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Preparing a will ensures you can control your legacy

Hon. John M. Czygier, Jr., judge of the

Hon. John M. Czygier, Jr., judge of the surrogate's court in Riverhead, with a Last Will and Testament form at his bench on March 27, 2015 Credit: Randee Daddona

If you're like most people, you've probably avoided thinking about what will happen to your estate after you're gone. Who will control your assets and take care of your loved ones? And will family relationships become strained if you have left no legal instructions for guidance?

Legal experts say that assuming your affairs will take care of themselves amounts to gambling with your legacy. "Everyone should have a will because it's backup" for the unexpected, said former Nassau Surrogate C. Raymond Radigan. "Who knows? Anything can happen."

You're far from alone if you haven't made those plans. A Harris Poll survey last year for Rocket Lawyer, an online legal service, indicated that 41 percent of baby boomers did not have a will; 64 percent of Americans 18 or older were without one.

But experts say that you and your heirs could regret not having the document when the time comes. "If you die without a will, you run the risk that your property will end up in the hands of people you don't even know -- or worse that you do know but don't like -- merely because they are related to you," said Suffolk Surrogate John M. Czygier Jr.

Czygier, who presides in Riverhead, and Nassau Surrogate Edward McCarty III, who sits in Mineola, pore over wills of the deceased to make sure the documents are valid in a legal procedure known as probate.

Czygier warns that last-minute "wills" scrawled quickly, without legal expertise, may not hold up in court. That was the result in a Suffolk Surrogate's Court case last year, when Czygier ruled that a document purporting to be the "last will and testament" of a Stony Brook man was not legally valid.

Frank Martello, 78, was admitted to Stony Brook University Hospital on Oct. 10, 2012. According to Czygier's decision, Martello's "will" left his entire estate -- his house, car and bank accounts -- to his "beloved companion and partner" of 22 years. The will was written on a sheet of paper while Martello waited for surgery and it was witnessed by two nurses.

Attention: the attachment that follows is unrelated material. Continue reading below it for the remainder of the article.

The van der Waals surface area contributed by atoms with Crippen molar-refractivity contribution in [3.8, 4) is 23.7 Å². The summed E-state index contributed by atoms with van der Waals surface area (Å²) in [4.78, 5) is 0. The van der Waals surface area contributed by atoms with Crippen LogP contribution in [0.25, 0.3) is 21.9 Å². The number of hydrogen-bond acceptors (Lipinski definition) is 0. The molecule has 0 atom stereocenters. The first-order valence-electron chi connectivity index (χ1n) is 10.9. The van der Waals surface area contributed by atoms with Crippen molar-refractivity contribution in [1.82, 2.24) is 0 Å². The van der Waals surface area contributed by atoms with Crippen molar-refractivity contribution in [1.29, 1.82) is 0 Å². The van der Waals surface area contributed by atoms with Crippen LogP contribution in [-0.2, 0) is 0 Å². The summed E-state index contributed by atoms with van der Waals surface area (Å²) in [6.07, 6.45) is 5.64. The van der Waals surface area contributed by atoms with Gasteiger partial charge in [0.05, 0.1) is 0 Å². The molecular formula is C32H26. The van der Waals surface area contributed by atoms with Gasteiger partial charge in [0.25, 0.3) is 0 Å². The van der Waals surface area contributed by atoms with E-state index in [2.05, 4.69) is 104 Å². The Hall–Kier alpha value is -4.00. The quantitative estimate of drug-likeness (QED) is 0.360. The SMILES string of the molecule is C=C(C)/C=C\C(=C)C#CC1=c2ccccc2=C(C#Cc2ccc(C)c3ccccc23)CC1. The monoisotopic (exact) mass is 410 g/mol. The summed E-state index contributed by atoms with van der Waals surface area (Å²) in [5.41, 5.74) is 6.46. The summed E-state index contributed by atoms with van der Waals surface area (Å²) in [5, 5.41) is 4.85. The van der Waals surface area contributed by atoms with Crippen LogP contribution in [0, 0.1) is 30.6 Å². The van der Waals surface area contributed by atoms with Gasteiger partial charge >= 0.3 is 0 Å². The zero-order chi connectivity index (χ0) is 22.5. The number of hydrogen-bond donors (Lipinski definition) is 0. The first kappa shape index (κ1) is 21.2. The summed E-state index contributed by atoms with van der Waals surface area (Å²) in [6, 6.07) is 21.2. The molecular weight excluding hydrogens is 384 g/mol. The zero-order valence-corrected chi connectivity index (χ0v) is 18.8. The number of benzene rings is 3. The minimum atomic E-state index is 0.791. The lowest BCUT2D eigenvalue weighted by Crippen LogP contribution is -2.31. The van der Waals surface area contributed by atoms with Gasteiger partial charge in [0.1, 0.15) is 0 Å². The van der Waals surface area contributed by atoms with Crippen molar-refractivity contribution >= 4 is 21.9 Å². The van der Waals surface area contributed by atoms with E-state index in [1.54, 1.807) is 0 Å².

Martello died four days later and his last-minute will was challenged by two sons, Peter and Christopher, who live on Long Island. Czygier ruled there was no evidence that Martello fully understood what he was signing and the document "was not duly executed."

Richard D. Haley, the Islandia trial counsel for Martello's sons said, "Had he [Martello] sought out the services of an attorney to prepare the will, I have little doubt that it would have gone through probate and the assets would have passed" to his companion.

At the very least, a properly prepared will names an executor to administer the estate, settle debts and other expenses and make sure assets go to the named beneficiaries. It should be signed by two witnesses with no interest in the estate and who can affirm that the person fully understands what he or she is signing.

By law, a spouse -- even if legally separated -- is entitled to a percentage of the estate unless the spouse waives those rights. A will can cover the remainder of the estate, if any, and include instructions regarding guardianships for minor children. Directions for establishing trusts for extended care of loved ones can also be specified. Children can be disinherited, but the reasons have to be explicit.

The more specific the instructions, the better, experts say, because it means that you make the decisions about your assets instead of a judge. "It's important to do these things in an orderly way so if someone wants to criticize later, you don't give them anything they can pick apart," Czygier said.

While a will provides basic instructions for your estate after you die, many in the legal community say it's not enough. Experts say there are other legal documents you should have drawn up to carry out your wishes if you become mentally or physically incapacitated. These include directives naming someone who has power of attorney to make financial decisions on your behalf and a health care proxy to make medical decisions if you're unable to do so. Another option is to make a Living Will in case you become permanently unconscious or terminally ill to cover end-of-life care.